The Cavaliers, who ended as college basketball's unanimous No. 1 team in the final AP Poll this week after starting the season unranked, have been the most consistent and best team in the country almost all season.
A 71-63 victory over North Carolina last weekend in Brooklyn, N.Y., earned Virginia its third ACC Tournament title in school history and second in five years, and now sends the Cavaliers to Charlotte, N.C., this weekend to kick off the final stretch of the season.
Virginia (31-2) will face No. 16 seed Maryland-Baltimore County on Friday night in the tournament's South Region with the winner moving on to face the winner of the 8/9 matchup between Creighton and Kansas State.
"We have a lot more to prove," Virginia guard Kyle Guy said.
Guy was named the ACC Tournament MVP after his three-game performance last week and will look to carry that momentum over into a tournament that some say the Cavaliers have underachieved in over the past few years.
But the Cavaliers will be without freshman forward De'Andre Hunter, the ACC's Sixth Man of the Year, because of a broken left wrist suffered during the ACC Tournament. Hunter averaged 9.2 points and 3.5 rebounds in 33 games for the Cavaliers.
UMBC (24-10) is coming off an America East title where it knocked off No. 1 seed Vermont 65-62 on Saturday and recorded 20 or more wins this season for only the fourth time in school history.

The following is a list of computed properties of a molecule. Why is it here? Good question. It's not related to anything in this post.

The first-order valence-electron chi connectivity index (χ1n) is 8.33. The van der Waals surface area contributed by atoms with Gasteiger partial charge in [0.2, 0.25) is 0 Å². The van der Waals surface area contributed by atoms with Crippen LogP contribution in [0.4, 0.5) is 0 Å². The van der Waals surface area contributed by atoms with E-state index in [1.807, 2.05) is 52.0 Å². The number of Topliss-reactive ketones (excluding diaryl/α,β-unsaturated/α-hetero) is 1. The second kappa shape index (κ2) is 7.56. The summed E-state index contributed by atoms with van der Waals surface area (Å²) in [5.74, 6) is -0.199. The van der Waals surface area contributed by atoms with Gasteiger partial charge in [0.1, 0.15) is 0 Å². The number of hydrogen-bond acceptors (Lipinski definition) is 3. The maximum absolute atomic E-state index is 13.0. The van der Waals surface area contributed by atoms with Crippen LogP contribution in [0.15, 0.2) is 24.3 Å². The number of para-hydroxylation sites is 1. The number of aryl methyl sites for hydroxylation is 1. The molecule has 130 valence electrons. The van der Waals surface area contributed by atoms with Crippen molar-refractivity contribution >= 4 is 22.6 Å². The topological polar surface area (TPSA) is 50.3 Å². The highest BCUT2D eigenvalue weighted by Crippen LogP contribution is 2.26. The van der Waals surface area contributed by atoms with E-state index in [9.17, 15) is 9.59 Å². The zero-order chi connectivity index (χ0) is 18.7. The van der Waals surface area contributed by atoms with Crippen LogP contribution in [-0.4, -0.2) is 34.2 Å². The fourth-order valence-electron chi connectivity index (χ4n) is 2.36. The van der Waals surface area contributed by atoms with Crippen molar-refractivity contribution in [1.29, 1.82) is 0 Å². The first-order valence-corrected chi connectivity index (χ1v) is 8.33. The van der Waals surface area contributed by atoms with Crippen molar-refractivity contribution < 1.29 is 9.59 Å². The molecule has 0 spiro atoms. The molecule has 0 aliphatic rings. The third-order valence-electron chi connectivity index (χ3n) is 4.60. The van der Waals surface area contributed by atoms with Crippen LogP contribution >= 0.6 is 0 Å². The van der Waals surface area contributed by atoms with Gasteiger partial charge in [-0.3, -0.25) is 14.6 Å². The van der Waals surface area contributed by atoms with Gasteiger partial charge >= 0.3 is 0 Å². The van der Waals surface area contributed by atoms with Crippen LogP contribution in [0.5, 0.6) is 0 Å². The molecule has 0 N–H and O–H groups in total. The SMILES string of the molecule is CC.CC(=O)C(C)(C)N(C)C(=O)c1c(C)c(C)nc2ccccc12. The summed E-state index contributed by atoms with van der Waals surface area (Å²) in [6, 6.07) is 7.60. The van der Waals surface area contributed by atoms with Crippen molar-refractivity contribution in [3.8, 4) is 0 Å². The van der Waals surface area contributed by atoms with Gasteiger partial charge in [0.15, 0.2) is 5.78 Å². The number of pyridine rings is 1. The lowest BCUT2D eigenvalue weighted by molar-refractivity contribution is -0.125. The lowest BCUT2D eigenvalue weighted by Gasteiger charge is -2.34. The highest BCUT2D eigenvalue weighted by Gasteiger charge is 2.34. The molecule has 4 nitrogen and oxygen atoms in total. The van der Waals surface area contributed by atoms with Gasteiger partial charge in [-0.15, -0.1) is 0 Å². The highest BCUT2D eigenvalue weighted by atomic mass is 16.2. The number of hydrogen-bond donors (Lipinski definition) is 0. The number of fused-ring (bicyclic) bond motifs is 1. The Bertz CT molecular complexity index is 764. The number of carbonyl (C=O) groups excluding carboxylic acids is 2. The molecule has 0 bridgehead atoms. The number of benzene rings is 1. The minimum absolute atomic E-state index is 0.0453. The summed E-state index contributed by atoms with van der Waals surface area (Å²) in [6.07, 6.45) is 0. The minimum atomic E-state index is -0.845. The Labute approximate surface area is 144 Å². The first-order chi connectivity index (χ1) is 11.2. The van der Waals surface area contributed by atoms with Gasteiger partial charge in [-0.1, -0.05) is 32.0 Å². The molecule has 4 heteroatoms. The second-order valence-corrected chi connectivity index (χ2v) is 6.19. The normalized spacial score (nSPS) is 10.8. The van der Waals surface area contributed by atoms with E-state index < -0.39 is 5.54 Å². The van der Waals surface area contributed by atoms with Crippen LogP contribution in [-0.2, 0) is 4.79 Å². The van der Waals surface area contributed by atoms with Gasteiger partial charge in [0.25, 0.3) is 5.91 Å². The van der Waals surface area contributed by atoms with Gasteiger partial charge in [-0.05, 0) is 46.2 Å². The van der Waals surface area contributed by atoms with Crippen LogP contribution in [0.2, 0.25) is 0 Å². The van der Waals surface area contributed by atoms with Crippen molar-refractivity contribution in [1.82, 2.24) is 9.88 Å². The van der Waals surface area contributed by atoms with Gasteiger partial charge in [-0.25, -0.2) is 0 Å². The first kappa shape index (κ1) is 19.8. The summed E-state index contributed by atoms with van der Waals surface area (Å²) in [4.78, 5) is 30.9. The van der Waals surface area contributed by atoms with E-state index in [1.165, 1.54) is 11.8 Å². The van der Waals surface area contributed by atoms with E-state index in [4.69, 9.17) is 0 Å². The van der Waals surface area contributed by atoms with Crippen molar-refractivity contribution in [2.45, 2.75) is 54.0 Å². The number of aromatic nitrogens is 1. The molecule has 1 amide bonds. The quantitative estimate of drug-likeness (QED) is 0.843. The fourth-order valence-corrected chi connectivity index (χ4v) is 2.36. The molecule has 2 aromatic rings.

This will be the first matchup between the teams in more than 12 years as they last met in December 2005, a Virginia win. Despite the hiatus, the connections between the two teams are noticeable.
UMBC coach Ryan Odom is in his second season with the Retrievers and is the son of former Virginia assistant coach Dave Odom. While his dad was on the staff at Virginia, Odom spent the majority of his childhood in Charlottesville.
"He comes from a great coaching family," Virginia coach Tony Bennett said of Odom.
The Retrievers are led by senior guard Jairus Lyles, who is averaging 20.2 points this season.
Lyles knocked down the game-winning 3-pointer to lift the Retrievers to their America East title over Vermont and will need even more heroics against a stingy Virginia defense.
The Cavaliers have allowed only one opponent to shoot 50 percent against them this season and have gone 34 straight games without allowing 70 points while allowing the fewest points in the country this season (53.4 per game).
"Everybody is capable in this tournament," Bennett said. "That's just how it is."
A No. 16-seed has never beaten a No. 1 seed in the NCAA Tournament and with the Cavaliers opening as a 22.5-point favorite against the Retrievers, they seem to also be one of the favorites to cut down the nets in San Antonio -- a notion that was not as common in past seasons.
"Don't over-complicate it," Bennett said of the now "survive and advance" format of the postseason. "Improve, prepare well, play to win. That's what we have to do when we step up. And whoever it is or wherever it is, I don't know if we have a choice on that or not."